Cooper’s Hawk



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The Forest Hawks (accipiters): distinctive as a pair, but very similar, the Cooper’s Hawk and Sharp-shinned Hawk are built to pursue small birds in forested areas. They have relatively short wings and long tails. As with most raptors, the females are larger than the males, but in accipiters it is most striking. Like Red-shouldered Hawks, these birds have a distinctive flight style, with numerous quick flaps, followed by short periods of gliding.
Cooper’s Hawk (Accipiter cooperii): the larger of the pair, this species is a year-round resident, with a big influx to our area in winter. They are regularly seen raiding backyard bird feeders—for their birds. They are regular breeders in suburban areas.

Adult Cooper’s Hawk. Photo by Ed Harper.


These striking adults are seen less often than immatures, and are usually less approachable. Note the long tail, distinctive of accipiters. The fluffy white undertail feathers can wrap around the sides of the tail, and appear to show a white rump—which sometimes leads to them being incorrectly identified as Northern Harriers. Cooper’s Hawks average about the size of a crow.
Compared to Sharp-shinned Hawks, this species has a flatter head and a dark crown that contrasts with a paler nape.

Juvenile Cooper’s Hawk. Photo by Ed Harper.


Juveniles of both species are also very similar. Cooper’s Hawks usually show a rounder tail than the more squared-off tail of Sharp-shinned, but this feature has been overemphasized. Cooper’s have finer streaks on the breast, typically becoming fewer in the lower belly.

Juvenile Cooper’s Hawk. Photo by Ed Harper.


When seen from below, the leading edge of the wings produce a straighter line than Sharp-shinned, with the head clearly protruding.
Sharp-shinned Hawk (Accipiter striatus): the smaller of the pair. Does not breed at low elevations, but fairly common from fall through early spring.

Adult Sharp-shinned Hawk. Photo by Chris Conard.


This species has a rounder head than Cooper’s, with an eye appearing larger and positioned more in the middle of the head (as opposed to closer to the bill in Cooper’s).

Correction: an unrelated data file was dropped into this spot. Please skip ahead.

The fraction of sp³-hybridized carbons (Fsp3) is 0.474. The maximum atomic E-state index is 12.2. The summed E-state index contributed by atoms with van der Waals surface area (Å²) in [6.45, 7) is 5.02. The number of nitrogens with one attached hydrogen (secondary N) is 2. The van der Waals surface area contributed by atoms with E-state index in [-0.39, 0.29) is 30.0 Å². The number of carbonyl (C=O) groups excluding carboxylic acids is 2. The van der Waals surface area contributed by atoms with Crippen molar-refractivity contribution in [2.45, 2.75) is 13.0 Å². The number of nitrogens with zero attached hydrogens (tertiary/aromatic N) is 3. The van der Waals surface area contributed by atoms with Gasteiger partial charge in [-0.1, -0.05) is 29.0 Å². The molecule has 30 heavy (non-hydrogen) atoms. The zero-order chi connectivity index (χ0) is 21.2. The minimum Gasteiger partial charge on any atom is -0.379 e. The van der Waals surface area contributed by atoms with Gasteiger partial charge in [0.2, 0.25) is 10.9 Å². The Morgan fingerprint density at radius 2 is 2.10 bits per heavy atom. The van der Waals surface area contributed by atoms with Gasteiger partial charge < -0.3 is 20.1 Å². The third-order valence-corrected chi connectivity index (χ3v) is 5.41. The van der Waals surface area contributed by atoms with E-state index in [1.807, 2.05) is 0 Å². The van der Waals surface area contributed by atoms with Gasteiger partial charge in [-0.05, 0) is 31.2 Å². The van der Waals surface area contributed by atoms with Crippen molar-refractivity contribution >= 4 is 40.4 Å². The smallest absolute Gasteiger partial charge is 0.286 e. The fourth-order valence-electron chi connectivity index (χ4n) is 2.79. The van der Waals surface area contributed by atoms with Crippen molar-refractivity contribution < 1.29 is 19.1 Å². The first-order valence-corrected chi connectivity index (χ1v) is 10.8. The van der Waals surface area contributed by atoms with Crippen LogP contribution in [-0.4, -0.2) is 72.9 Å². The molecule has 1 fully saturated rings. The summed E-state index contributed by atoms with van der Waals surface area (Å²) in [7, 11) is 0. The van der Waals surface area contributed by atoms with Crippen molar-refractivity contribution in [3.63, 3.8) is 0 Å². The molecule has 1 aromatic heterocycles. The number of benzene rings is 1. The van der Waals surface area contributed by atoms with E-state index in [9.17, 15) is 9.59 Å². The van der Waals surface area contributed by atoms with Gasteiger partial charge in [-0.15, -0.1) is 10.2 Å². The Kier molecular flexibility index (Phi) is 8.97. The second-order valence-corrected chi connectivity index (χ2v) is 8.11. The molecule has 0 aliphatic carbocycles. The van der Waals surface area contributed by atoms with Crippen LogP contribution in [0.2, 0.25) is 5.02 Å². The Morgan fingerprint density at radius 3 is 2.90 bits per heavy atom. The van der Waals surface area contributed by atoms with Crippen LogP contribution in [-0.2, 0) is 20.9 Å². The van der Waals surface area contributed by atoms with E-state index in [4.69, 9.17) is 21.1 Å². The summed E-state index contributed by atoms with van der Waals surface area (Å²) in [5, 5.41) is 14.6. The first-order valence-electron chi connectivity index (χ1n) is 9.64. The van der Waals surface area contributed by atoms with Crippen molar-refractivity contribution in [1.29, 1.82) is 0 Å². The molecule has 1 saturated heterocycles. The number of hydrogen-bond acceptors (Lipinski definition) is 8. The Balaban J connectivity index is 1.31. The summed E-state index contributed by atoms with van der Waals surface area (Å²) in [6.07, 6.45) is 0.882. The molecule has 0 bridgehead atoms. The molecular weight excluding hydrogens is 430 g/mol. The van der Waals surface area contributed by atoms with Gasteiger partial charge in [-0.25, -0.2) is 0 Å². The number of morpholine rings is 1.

Juvenile Sharp-shinned Hawk. Photo by Ed Harper.


Overhead, the wings push forward, and a smaller looking head projects less beyond the wings than in Cooper’s. A more heavily streaked breast, often with broader, blurrier streaks. Sharp-shinneds usually appear more compact than Cooper’s, with Cooper’s seeming lankier and proportionally longer-tailed. The smaller Sharp-shinned Hawks have extremely quick flaps, faster than a Cooper’s.
Tail shape: the outer tail feathers on a Cooper’s are shorter than the middle tail feathers, which leads to more rounded tail shape. On a perched bird, you can often see the shorter tail feathers overlapping longer feathers. Cooper’s usually show a broader white tail tip. Worn weathers can lose the standard shape and white tip. Basing an identification solely on tail shape is risky.
Size and accipiter identification: if you see an accipiter that appears tiny, it is very likely a Sharp-shinned Hawk. If it appears very large, it is very likely a Cooper’s Hawk. Male Cooper’s Hawks and female Sharp-shinned Hawks can be very near the same size. Many accipiters are not seen well enough to confidently identify. Some are seen very well, and still are frustratingly difficult.
Northern Harrier (Circus cyaneus): this distinctive species, formerly known as the “Marsh Hawk,” is seen in open fields and wet areas. Males are gray and females are brown. Juveniles are similar to females, but are redder below.

Male Northern Harrier. Photo by Dan Tankersley.


Male Northern Harrier. Photo by Dan Tankersley.


Note the long tail, and long wings. No other raptor in our area shows this silhouette. They are expected to be flying low over fields, but commonly soar higher, which confuses some observers.

Female Northern Harrier. Photo by Dan Tankersley.


The white “rump” is an overly emphasized feature; however, all Northern Harriers (male, female, juvenile) show this feature prominently. If the bird lacks a white “rump,” it is not a Northern Harrier. Beware that this feature can be shown by Swainson’s Hawks (see above), immature Red-tailed Hawks, as well as Ferruginous Hawks and Rough-legged Hawks.

Juvenile Northern Harrier. Photo by Ed Harper.


Immature Northern Harrier. Photo by Chris Conard.